But you don’t need to use Square or one of the other POS systems in the RRF’s ecosystem to apply. Touch Bistro, for instance, isn’t among those systems, but it’s still helping its clients to get their materials in order to apply. Primarily you’re going to need financial statements that show how much money you were making in 2018, 2019, and 2020.
“We’re urging operators to reach out to their accountant, reach out to their lawyer. Get your application in as soon as possible,” said Ismene Tsaconakos, the director of integrated partnerships at Touch Bistro. “Please gather your documentation in advance. You can submit in 30 minutes or less if everything goes smoothly.”
Once your application is in, the POS operators said, you should plan to direct any questions about payments to the SBA directly.
How will the SBA decide who gets money?
One criticism of the PPP was that many loans went to large businesses that didn’t really need the loans to survive the year. RRF is addressing those concerns by setting aside funds for smaller operators. It’s also giving first priority to three groups of owners for the first 21 days of the program: women, veterans, and people from traditionally economically disadvantaged groups or areas.
You can (and should) still apply as soon as possible, even if you’re not in a priority group, Daly said. Because once the priority period ends on May 24, it’s first-come, first-serve for the rest of the money.
Where will the pain points be?
A few seem likely. The big one is if your business opened after 2018, you won’t have two full years of revenue to contrast, so you’ll have to use a different funding calculator show your need. There’s yet a third funding calculator for anyone whose restaurant hasn’t yet opened but can still be shown to be hurt by the pandemic. Daly recommends that you get a “comfort letter” from your accountant in those events, to help support your claims.
There’s also going to be a bit more work required if you have multiple locations, some of which may have opened before or since 2018. There’s a hybrid calculator for you, in that case, but it will get more involved.
Once you do have funds, be sure to keep track of where they’re going. “Even if you’ve been pretty informal with your bookkeeping in the past, this is a case where you want to keep good records,” Daly said. “Keep those records, even after you’ve submitted them to the SBA. You just want to keep a good record and be able to sleep well at night if that audit or review should ever come.”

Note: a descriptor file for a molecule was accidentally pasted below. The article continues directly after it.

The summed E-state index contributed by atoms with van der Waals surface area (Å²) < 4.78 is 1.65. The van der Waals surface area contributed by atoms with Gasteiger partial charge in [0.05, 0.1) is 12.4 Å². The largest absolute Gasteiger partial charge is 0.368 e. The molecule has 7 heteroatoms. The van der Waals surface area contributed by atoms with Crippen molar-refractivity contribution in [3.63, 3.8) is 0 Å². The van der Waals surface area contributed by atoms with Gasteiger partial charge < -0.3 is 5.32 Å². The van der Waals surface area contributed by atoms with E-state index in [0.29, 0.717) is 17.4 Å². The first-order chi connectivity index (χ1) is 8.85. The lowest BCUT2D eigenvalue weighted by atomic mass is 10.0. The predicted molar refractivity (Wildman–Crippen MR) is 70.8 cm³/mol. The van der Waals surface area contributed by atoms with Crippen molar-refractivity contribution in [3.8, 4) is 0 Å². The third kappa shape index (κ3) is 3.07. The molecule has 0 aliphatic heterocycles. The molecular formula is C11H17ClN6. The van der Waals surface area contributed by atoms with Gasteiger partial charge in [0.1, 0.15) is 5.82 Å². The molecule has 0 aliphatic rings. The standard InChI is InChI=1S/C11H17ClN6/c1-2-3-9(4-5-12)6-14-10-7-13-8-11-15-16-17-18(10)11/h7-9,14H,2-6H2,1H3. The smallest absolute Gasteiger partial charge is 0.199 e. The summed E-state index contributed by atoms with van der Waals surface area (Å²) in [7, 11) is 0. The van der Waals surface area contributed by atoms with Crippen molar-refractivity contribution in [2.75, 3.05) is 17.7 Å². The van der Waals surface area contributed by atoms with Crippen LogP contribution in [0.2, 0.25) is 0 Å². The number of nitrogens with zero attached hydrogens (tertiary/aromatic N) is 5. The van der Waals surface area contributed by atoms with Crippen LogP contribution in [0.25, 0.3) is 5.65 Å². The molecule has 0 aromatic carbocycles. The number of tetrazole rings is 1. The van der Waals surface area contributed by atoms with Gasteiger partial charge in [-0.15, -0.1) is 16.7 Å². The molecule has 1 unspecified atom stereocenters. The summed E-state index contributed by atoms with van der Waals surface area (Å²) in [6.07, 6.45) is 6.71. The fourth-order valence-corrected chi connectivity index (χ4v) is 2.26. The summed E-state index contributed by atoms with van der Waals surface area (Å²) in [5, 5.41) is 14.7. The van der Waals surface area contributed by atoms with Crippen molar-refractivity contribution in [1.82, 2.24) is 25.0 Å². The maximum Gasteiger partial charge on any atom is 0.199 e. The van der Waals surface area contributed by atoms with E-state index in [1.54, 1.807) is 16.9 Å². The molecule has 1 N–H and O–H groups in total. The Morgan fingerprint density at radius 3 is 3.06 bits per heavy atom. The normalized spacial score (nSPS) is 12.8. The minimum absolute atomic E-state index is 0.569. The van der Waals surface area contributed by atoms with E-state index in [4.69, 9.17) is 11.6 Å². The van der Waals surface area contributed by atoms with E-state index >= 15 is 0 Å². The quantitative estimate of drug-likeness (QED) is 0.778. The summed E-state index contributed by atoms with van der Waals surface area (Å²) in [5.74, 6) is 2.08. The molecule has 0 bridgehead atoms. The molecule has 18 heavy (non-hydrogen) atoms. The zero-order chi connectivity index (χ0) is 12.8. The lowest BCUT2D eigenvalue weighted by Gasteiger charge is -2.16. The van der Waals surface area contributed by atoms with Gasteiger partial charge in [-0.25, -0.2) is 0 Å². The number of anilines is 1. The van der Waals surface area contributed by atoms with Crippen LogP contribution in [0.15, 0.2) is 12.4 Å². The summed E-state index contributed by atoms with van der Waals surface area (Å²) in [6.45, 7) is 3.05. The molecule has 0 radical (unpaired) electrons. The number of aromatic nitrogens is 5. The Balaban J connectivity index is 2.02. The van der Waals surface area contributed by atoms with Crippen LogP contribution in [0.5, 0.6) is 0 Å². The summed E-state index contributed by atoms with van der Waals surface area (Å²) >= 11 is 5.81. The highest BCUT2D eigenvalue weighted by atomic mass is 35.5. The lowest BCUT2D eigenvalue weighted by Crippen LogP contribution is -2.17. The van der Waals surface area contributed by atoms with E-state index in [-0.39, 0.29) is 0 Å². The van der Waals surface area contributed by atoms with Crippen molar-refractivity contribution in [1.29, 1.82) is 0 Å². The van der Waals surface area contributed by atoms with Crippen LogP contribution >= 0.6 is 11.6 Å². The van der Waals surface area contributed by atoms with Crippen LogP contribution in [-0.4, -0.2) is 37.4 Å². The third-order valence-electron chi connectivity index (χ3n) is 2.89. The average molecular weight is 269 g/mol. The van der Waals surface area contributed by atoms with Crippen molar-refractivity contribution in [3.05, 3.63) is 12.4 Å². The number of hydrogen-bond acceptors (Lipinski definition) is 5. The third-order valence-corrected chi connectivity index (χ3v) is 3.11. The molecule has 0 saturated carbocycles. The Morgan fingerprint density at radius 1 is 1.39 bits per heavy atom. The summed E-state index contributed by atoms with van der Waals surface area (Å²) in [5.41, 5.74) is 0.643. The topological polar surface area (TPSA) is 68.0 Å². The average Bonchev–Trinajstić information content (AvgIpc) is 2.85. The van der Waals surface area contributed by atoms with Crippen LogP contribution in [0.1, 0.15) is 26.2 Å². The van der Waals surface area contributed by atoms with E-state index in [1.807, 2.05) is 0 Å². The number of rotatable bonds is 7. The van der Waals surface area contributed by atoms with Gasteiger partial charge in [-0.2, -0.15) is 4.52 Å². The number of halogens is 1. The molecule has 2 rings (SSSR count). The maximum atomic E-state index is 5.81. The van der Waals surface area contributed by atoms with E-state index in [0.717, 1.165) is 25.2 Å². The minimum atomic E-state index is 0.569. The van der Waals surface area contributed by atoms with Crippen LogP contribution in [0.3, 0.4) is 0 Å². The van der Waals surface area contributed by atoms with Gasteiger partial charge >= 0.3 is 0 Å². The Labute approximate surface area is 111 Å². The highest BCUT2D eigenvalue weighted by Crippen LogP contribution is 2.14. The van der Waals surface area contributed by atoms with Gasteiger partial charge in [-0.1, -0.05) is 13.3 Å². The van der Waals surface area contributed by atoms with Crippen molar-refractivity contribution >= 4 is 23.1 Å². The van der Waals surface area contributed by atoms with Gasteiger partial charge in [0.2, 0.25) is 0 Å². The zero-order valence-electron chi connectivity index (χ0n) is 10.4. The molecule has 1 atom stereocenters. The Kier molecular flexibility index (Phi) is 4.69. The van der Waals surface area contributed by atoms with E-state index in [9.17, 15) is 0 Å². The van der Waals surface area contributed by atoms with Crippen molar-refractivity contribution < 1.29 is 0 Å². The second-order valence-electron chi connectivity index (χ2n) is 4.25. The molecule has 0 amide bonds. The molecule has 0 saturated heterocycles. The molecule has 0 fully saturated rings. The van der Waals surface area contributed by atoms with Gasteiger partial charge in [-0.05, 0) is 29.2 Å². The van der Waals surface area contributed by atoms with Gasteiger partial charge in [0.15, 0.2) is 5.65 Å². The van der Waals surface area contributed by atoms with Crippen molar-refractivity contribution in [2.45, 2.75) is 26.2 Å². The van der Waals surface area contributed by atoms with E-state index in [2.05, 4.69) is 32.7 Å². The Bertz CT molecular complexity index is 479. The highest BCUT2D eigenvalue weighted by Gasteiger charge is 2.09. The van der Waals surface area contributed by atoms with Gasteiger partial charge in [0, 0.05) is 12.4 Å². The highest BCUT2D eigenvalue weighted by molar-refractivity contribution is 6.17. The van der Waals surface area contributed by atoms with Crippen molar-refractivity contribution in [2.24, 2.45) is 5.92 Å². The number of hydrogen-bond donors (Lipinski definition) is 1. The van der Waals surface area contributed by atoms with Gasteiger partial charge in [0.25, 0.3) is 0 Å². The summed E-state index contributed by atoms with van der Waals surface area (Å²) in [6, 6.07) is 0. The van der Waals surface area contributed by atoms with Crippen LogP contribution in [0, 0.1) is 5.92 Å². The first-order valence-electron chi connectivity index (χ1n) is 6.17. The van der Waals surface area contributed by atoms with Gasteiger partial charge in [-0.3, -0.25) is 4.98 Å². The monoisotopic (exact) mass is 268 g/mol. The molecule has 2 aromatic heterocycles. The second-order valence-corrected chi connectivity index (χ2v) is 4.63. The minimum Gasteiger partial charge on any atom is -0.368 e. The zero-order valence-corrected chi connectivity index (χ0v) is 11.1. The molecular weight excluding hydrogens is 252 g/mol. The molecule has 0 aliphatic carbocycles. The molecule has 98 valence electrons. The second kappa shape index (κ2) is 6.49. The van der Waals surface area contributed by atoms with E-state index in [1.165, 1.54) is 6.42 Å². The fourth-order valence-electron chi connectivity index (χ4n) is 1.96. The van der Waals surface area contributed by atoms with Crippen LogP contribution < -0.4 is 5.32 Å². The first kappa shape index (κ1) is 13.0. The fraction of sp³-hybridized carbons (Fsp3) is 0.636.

What happens when the money runs out?
Well, on this round, that’s it. Once the allocation is through, the big money pot will be empty.
Whether there’s more money in the future for RRF will be up to lawmakers. If the program is successful, runs smoothly, and generates the sort of good will and positive headlines that lawmakers so enjoy, there’s reason to hope there could be more funding later.
“In terms of funds and availability, put pressure on Congress,” Williams said. “That’s where the source is. We’re hoping that Congress will add more funds — $28.6 billion is not enough for the entire country. Restaurants are vital to our economy.”
Politically, Daly said, spending programs like this tend to be more bipartisan once they’re standalone issues rather than components of a large, politically charged law. The RRF was just one part of the American Rescue Plan Act, a $1.9 trillion stimulus that passed the House and the Senate without a single Republican vote. But Republican lawmakers have been touting the RRF to their constituents on Twitter and elsewhere, suggesting that if the RRF were to need more funds, it might be more popular on a second turn through Congress.
“I’m optimistic that if the funding does dry up too quickly, the program can be replenished at least to make sure that every legitimate operator who’s eligible has the chance to participate,” Daly said.
[Photo: Christian Hume via Unsplash]